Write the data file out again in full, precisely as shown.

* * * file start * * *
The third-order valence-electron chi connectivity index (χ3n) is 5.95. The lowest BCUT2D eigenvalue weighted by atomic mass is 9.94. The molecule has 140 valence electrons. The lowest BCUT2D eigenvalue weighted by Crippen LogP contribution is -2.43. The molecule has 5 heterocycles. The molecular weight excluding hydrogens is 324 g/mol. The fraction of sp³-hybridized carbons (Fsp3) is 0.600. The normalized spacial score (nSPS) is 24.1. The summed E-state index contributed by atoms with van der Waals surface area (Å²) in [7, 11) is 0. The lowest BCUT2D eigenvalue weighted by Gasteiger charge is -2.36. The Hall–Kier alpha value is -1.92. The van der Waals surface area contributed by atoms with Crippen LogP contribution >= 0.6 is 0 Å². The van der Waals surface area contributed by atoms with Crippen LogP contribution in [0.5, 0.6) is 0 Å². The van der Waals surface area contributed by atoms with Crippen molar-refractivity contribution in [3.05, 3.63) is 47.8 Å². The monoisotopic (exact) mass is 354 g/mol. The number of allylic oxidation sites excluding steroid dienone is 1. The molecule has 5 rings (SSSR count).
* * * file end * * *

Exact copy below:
The third-order valence-electron chi connectivity index (χ3n) is 5.95. The lowest BCUT2D eigenvalue weighted by atomic mass is 9.94. The molecule has 140 valence electrons. The lowest BCUT2D eigenvalue weighted by Crippen LogP contribution is -2.43. The molecule has 5 heterocycles. The molecular weight excluding hydrogens is 324 g/mol. The fraction of sp³-hybridized carbons (Fsp3) is 0.600. The normalized spacial score (nSPS) is 24.1. The summed E-state index contributed by atoms with van der Waals surface area (Å²) in [7, 11) is 0. The lowest BCUT2D eigenvalue weighted by Gasteiger charge is -2.36. The Hall–Kier alpha value is -1.92. The van der Waals surface area contributed by atoms with Crippen LogP contribution >= 0.6 is 0 Å². The van der Waals surface area contributed by atoms with Crippen LogP contribution in [0.5, 0.6) is 0 Å². The van der Waals surface area contributed by atoms with Crippen molar-refractivity contribution in [3.05, 3.63) is 47.8 Å². The monoisotopic (exact) mass is 354 g/mol. The number of allylic oxidation sites excluding steroid dienone is 1. The molecule has 5 rings (SSSR count).